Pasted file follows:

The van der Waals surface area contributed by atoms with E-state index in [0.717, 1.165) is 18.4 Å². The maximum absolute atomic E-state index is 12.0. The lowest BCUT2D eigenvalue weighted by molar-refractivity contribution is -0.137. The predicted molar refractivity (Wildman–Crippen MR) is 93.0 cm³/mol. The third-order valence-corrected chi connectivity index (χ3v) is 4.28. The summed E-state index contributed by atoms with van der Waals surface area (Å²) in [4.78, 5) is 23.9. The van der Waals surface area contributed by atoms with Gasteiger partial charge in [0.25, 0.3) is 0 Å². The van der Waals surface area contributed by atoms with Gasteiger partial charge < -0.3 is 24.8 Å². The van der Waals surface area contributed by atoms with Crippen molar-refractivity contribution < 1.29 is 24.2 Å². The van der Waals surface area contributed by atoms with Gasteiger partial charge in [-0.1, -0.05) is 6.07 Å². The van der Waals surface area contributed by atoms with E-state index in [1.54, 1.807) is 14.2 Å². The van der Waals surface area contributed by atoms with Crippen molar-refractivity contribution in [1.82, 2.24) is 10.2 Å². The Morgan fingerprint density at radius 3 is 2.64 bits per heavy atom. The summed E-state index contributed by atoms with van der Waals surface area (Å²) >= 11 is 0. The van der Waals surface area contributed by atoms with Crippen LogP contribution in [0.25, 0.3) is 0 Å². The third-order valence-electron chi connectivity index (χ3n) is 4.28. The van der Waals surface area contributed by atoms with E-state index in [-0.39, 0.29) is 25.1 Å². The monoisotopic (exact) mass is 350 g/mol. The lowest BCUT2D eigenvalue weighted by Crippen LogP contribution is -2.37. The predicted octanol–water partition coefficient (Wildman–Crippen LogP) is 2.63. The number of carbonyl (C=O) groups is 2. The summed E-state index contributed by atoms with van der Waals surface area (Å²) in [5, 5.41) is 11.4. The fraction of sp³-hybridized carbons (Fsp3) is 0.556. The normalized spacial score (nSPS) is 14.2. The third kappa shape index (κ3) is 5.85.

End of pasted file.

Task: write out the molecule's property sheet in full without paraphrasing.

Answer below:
The van der Waals surface area contributed by atoms with E-state index in [0.717, 1.165) is 18.4 Å². The maximum absolute atomic E-state index is 12.0. The lowest BCUT2D eigenvalue weighted by molar-refractivity contribution is -0.137. The predicted molar refractivity (Wildman–Crippen MR) is 93.0 cm³/mol. The third-order valence-corrected chi connectivity index (χ3v) is 4.28. The summed E-state index contributed by atoms with van der Waals surface area (Å²) in [4.78, 5) is 23.9. The van der Waals surface area contributed by atoms with Gasteiger partial charge in [0.25, 0.3) is 0 Å². The van der Waals surface area contributed by atoms with Gasteiger partial charge < -0.3 is 24.8 Å². The van der Waals surface area contributed by atoms with Crippen molar-refractivity contribution < 1.29 is 24.2 Å². The van der Waals surface area contributed by atoms with Gasteiger partial charge in [-0.1, -0.05) is 6.07 Å². The van der Waals surface area contributed by atoms with E-state index in [1.54, 1.807) is 14.2 Å². The van der Waals surface area contributed by atoms with Crippen molar-refractivity contribution in [1.82, 2.24) is 10.2 Å². The Morgan fingerprint density at radius 3 is 2.64 bits per heavy atom. The summed E-state index contributed by atoms with van der Waals surface area (Å²) >= 11 is 0. The van der Waals surface area contributed by atoms with Crippen LogP contribution in [0.25, 0.3) is 0 Å². The third-order valence-electron chi connectivity index (χ3n) is 4.28. The van der Waals surface area contributed by atoms with E-state index in [-0.39, 0.29) is 25.1 Å². The monoisotopic (exact) mass is 350 g/mol. The lowest BCUT2D eigenvalue weighted by Crippen LogP contribution is -2.37. The predicted octanol–water partition coefficient (Wildman–Crippen LogP) is 2.63. The number of carbonyl (C=O) groups is 2. The summed E-state index contributed by atoms with van der Waals surface area (Å²) in [5, 5.41) is 11.4. The fraction of sp³-hybridized carbons (Fsp3) is 0.556. The normalized spacial score (nSPS) is 14.2. The third kappa shape index (κ3) is 5.85.